Rep. Scott Perry is a co-sponsor of a bill that could cost his state billions of dollars in COVID-19 relief funding.
Anti-vaccine Rep. Scott Perry (R-PA) co-sponsored a bill last month that would force any entity that requires vaccination for its employees — be it a state college, small business, or food program — to return pandemic relief funds to the federal government. On Wednesday, Rep. Scott Perry's own alma mater announced it was joining the ranks of those who would be impacted by the bill.
Perry signed on to U.S. House bill H.R. 5106, which would "prohibit any entity that receives Federal funds from the COVID relief packages from mandating employees receive a COVID-19 vaccine." The bill, authored by Rep. Andy Biggs (R-AZ), has a total of 14 co-sponsors — all Republicans.
If passed, the bill would require an entity that imposes a mandate to return "any funds received from the COVID relief package to the Federal Government," defining "COVID relief package" as the CARES Act, Coronavirus Preparedness and Response Supplemental Appropriations Act, Families First Coronavirus Response Act, Paycheck Protection Program and Health Care Enhancement Act, Consolidated Appropriations Act of 2021, and the American Rescue Plan.
"Folks, if you want the vaccine, by all means, get the vaccine. But if you don't want the vaccine, you shouldn't have to worry about being forced or fired," Perry wrote on Facebook on Sept. 30. "Not nurses, not docs, not First Responders, not our Troops. Consent, never coercion."
But many businesses, state and local government, and institutions of higher learning across the nation have already implemented requirements that their workers get fully vaccinated against COVID-19.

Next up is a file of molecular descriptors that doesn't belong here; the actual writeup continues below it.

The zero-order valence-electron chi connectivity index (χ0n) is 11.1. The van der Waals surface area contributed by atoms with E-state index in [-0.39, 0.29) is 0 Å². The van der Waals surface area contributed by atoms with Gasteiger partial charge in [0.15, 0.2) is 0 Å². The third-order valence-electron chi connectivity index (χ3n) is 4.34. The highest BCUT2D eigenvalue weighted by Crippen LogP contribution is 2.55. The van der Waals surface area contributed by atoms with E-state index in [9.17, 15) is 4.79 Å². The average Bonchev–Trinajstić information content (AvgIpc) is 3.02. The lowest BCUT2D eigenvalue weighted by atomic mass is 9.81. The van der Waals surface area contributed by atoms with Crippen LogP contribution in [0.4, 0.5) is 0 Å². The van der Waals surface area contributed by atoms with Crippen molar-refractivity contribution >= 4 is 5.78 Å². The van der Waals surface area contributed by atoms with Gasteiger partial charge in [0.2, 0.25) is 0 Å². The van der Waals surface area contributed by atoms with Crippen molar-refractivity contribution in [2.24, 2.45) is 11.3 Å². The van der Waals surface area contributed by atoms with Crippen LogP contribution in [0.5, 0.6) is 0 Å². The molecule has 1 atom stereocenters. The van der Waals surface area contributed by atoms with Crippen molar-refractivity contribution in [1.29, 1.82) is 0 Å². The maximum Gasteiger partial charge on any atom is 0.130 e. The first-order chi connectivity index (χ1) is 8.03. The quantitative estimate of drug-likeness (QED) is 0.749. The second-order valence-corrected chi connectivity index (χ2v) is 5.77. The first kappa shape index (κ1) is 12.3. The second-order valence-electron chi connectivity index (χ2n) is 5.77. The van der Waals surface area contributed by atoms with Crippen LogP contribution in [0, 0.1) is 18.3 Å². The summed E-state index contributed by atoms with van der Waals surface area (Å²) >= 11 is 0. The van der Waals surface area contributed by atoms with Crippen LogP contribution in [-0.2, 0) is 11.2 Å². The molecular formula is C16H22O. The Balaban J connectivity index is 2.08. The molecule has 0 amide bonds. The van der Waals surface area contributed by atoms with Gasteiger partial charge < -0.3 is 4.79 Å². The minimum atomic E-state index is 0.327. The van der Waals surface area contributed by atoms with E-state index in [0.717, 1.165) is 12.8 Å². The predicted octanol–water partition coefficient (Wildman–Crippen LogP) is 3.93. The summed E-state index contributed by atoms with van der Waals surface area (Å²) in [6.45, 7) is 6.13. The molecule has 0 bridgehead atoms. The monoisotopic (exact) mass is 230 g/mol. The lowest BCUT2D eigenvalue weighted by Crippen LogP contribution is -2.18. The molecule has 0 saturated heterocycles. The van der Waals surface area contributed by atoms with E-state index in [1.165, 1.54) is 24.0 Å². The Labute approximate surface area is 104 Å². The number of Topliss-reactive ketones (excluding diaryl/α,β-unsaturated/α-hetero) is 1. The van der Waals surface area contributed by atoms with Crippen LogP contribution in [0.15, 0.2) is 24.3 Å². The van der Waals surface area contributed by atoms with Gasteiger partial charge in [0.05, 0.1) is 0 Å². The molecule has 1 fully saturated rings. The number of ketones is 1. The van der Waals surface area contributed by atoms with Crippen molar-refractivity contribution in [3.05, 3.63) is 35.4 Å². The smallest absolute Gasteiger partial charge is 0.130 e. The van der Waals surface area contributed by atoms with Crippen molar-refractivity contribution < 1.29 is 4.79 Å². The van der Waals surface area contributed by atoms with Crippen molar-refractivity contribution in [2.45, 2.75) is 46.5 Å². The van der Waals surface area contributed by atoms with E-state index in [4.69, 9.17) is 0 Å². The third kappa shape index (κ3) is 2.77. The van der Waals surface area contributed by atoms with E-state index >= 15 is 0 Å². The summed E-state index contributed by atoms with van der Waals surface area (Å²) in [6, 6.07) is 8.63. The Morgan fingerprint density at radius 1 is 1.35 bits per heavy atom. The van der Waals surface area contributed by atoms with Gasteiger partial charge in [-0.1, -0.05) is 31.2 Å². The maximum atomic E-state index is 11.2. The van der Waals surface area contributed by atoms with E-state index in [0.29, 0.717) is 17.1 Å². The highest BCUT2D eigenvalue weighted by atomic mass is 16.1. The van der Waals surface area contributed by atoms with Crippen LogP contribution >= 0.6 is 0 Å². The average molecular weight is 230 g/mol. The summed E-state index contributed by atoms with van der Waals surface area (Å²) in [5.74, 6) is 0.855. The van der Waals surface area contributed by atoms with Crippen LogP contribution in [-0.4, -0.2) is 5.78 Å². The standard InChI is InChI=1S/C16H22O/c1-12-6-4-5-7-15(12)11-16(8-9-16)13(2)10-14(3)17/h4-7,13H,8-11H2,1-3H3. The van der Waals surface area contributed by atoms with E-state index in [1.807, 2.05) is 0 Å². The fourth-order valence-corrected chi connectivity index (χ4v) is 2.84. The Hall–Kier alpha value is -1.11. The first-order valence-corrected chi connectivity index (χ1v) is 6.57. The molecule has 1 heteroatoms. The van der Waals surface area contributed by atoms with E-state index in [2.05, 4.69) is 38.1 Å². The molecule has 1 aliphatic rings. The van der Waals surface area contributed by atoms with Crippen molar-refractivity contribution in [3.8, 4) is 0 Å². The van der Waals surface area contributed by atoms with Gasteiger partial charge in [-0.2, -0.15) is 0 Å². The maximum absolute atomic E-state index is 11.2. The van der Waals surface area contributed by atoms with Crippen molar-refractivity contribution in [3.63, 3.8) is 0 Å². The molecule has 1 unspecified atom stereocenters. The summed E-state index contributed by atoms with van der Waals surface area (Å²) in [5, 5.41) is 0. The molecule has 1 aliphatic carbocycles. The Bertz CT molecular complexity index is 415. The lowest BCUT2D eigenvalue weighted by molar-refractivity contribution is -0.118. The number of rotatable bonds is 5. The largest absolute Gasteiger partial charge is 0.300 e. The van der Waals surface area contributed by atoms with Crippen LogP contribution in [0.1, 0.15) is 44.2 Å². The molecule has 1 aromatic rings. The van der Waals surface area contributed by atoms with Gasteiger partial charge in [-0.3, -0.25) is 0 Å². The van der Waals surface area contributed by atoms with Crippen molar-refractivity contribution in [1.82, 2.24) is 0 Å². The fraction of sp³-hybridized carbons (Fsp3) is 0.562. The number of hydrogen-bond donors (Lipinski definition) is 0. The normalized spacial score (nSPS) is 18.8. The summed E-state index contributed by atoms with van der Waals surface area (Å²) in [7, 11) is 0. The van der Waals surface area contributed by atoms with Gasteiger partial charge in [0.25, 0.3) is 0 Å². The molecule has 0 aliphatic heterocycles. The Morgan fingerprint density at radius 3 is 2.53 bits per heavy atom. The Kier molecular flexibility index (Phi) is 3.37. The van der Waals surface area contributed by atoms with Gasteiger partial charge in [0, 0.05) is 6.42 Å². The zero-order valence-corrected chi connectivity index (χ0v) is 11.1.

In September, President Joe Biden announced that the Occupational Safety and Health Administration would require all businesses with 100 or more employees to implement rules mandating either vaccination or weekly coronavirus testing. Assuming the OSHA rule is deemed a vaccine mandate, it would mean every large employer in the state that receives federal relief funding would lose it under the bill.
For Pennsylvania businesses, this could mean having to return all of the PPP loans and other relief funds they received since the start of the pandemic. A review of data at USAspending.gov, a website created and run by the Bureau of the Fiscal Service of the U.S. Treasury Department, finds that more than $3 billion was provided under those programs to employers in the state with more than 100 employees.
A locality such as Allegheny County, Pennsylvania, which has adopted a vaccine requirement for its own employees, could lose the $380 million it received through the American Rescue Plan's grants to local governments.
Penn State University, the school from which Perry graduated in 1991, recently announced a vaccine requirement for its main campus. On Wednesday, it expanded the rule to cover its six regional campuses.
Federal spending data shows that the university system received more than $340 million in COVID-19 relief grants.
A Perry spokesperson did not immediately respond to a request for comment for this story.
Pennsylvania's Democratic Gov. Tom Wolf said in a statement posted to his official website on Oct. 13:
Today, the commonwealth has reached a milestone in our fight against this deadly virus. Now, 70 percent of Pennsylvania's adults have accepted their responsibility to stop the spread of COVID-19 and most importantly keep themselves and their loved ones safe. This milestone is critical to protect those not yet eligible for the vaccine, like our children under 12 years of age.
But Perry has done little to support the effort to protect Pennsylvanians, making the false claim in July, "I'll remind everybody here, these vaccinations are not approved by the FDA. They are experimental. Yet this government is saying you'll inject something into your body whether you want to or not. You want to know the definition of tyranny? That's the definition of tyranny."
On Oct. 11, Perry praised GOP Texas Gov. Greg Abbott for issuing an order banning vaccine mandates. "This is the kind of leadership PA needs and deserves," he wrote on Facebook. "Good governments convince, not coerce or force."
Published with permission of The American Independent Foundation.